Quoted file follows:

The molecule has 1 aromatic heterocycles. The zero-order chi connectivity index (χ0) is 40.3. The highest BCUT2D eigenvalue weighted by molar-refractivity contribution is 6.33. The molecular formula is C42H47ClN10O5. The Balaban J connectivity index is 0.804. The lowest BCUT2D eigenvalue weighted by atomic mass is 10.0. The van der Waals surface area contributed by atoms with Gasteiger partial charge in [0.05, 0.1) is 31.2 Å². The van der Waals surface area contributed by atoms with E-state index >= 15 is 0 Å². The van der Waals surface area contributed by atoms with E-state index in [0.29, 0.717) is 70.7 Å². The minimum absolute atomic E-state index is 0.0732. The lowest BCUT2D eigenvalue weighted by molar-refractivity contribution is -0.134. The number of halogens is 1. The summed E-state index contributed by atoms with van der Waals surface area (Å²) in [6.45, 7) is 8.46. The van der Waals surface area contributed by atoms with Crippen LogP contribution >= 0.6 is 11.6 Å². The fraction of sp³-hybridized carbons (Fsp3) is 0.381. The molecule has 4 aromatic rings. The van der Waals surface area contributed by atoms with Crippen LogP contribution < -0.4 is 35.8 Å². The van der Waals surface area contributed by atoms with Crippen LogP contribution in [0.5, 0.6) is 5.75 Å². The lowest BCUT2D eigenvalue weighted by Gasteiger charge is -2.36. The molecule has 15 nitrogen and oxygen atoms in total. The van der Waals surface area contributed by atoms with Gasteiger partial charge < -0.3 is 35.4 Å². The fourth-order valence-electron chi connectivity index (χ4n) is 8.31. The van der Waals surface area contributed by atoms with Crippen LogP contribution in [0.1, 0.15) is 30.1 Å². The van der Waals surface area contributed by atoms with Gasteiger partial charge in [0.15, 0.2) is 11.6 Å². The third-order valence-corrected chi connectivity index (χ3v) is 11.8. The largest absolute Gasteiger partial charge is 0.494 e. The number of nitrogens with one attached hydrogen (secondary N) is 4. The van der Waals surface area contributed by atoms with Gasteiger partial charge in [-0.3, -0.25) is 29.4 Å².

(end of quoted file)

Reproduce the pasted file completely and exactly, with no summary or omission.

The molecule has 1 aromatic heterocycles. The zero-order chi connectivity index (χ0) is 40.3. The highest BCUT2D eigenvalue weighted by molar-refractivity contribution is 6.33. The molecular formula is C42H47ClN10O5. The Balaban J connectivity index is 0.804. The lowest BCUT2D eigenvalue weighted by atomic mass is 10.0. The van der Waals surface area contributed by atoms with Gasteiger partial charge in [0.05, 0.1) is 31.2 Å². The van der Waals surface area contributed by atoms with E-state index >= 15 is 0 Å². The van der Waals surface area contributed by atoms with E-state index in [0.29, 0.717) is 70.7 Å². The minimum absolute atomic E-state index is 0.0732. The lowest BCUT2D eigenvalue weighted by molar-refractivity contribution is -0.134. The number of halogens is 1. The summed E-state index contributed by atoms with van der Waals surface area (Å²) in [6.45, 7) is 8.46. The van der Waals surface area contributed by atoms with Crippen LogP contribution >= 0.6 is 11.6 Å². The fraction of sp³-hybridized carbons (Fsp3) is 0.381. The molecule has 4 aromatic rings. The van der Waals surface area contributed by atoms with Crippen LogP contribution < -0.4 is 35.8 Å². The van der Waals surface area contributed by atoms with Crippen LogP contribution in [0.5, 0.6) is 5.75 Å². The lowest BCUT2D eigenvalue weighted by Gasteiger charge is -2.36. The molecule has 15 nitrogen and oxygen atoms in total. The van der Waals surface area contributed by atoms with Gasteiger partial charge < -0.3 is 35.4 Å². The fourth-order valence-electron chi connectivity index (χ4n) is 8.31. The van der Waals surface area contributed by atoms with Crippen LogP contribution in [0.1, 0.15) is 30.1 Å². The van der Waals surface area contributed by atoms with Gasteiger partial charge in [0.15, 0.2) is 11.6 Å². The third-order valence-corrected chi connectivity index (χ3v) is 11.8. The largest absolute Gasteiger partial charge is 0.494 e. The number of nitrogens with one attached hydrogen (secondary N) is 4. The van der Waals surface area contributed by atoms with Gasteiger partial charge in [-0.3, -0.25) is 29.4 Å².